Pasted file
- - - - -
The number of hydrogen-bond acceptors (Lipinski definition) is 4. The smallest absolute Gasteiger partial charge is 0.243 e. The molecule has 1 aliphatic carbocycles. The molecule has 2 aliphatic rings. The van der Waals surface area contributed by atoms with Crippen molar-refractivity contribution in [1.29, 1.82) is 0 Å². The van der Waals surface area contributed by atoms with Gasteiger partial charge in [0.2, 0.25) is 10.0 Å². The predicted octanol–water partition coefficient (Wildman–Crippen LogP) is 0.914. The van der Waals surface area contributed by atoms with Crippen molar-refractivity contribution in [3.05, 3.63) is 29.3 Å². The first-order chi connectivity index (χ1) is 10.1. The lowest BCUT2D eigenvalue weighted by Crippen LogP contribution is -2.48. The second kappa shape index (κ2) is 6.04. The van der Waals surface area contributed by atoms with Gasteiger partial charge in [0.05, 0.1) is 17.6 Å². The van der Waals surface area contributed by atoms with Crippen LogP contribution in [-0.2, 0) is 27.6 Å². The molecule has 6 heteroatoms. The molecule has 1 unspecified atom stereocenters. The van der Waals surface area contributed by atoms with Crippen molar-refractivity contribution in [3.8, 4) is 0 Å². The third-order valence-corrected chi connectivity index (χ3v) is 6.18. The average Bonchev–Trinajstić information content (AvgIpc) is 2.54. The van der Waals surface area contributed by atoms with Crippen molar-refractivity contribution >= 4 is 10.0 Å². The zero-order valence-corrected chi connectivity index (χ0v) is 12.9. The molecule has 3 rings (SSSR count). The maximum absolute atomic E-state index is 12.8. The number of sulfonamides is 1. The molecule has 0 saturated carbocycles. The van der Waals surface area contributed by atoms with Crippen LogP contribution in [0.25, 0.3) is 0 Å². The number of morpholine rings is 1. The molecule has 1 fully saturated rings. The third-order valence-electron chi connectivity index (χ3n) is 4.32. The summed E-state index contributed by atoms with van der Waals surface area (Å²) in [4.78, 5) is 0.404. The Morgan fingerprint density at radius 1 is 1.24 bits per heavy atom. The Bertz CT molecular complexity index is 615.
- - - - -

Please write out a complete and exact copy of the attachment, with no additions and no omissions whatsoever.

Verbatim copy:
The number of hydrogen-bond acceptors (Lipinski definition) is 4. The smallest absolute Gasteiger partial charge is 0.243 e. The molecule has 1 aliphatic carbocycles. The molecule has 2 aliphatic rings. The van der Waals surface area contributed by atoms with Crippen molar-refractivity contribution in [1.29, 1.82) is 0 Å². The van der Waals surface area contributed by atoms with Gasteiger partial charge in [0.2, 0.25) is 10.0 Å². The predicted octanol–water partition coefficient (Wildman–Crippen LogP) is 0.914. The van der Waals surface area contributed by atoms with Crippen molar-refractivity contribution in [3.05, 3.63) is 29.3 Å². The first-order chi connectivity index (χ1) is 10.1. The lowest BCUT2D eigenvalue weighted by Crippen LogP contribution is -2.48. The second kappa shape index (κ2) is 6.04. The van der Waals surface area contributed by atoms with Gasteiger partial charge in [0.05, 0.1) is 17.6 Å². The van der Waals surface area contributed by atoms with Crippen LogP contribution in [-0.2, 0) is 27.6 Å². The molecule has 6 heteroatoms. The molecule has 1 unspecified atom stereocenters. The van der Waals surface area contributed by atoms with Crippen molar-refractivity contribution in [3.8, 4) is 0 Å². The third-order valence-corrected chi connectivity index (χ3v) is 6.18. The average Bonchev–Trinajstić information content (AvgIpc) is 2.54. The van der Waals surface area contributed by atoms with Crippen molar-refractivity contribution >= 4 is 10.0 Å². The zero-order valence-corrected chi connectivity index (χ0v) is 12.9. The molecule has 3 rings (SSSR count). The maximum absolute atomic E-state index is 12.8. The number of sulfonamides is 1. The molecule has 0 saturated carbocycles. The van der Waals surface area contributed by atoms with Crippen LogP contribution in [0.25, 0.3) is 0 Å². The number of morpholine rings is 1. The molecule has 1 fully saturated rings. The third-order valence-electron chi connectivity index (χ3n) is 4.32. The summed E-state index contributed by atoms with van der Waals surface area (Å²) in [4.78, 5) is 0.404. The Morgan fingerprint density at radius 1 is 1.24 bits per heavy atom. The Bertz CT molecular complexity index is 615.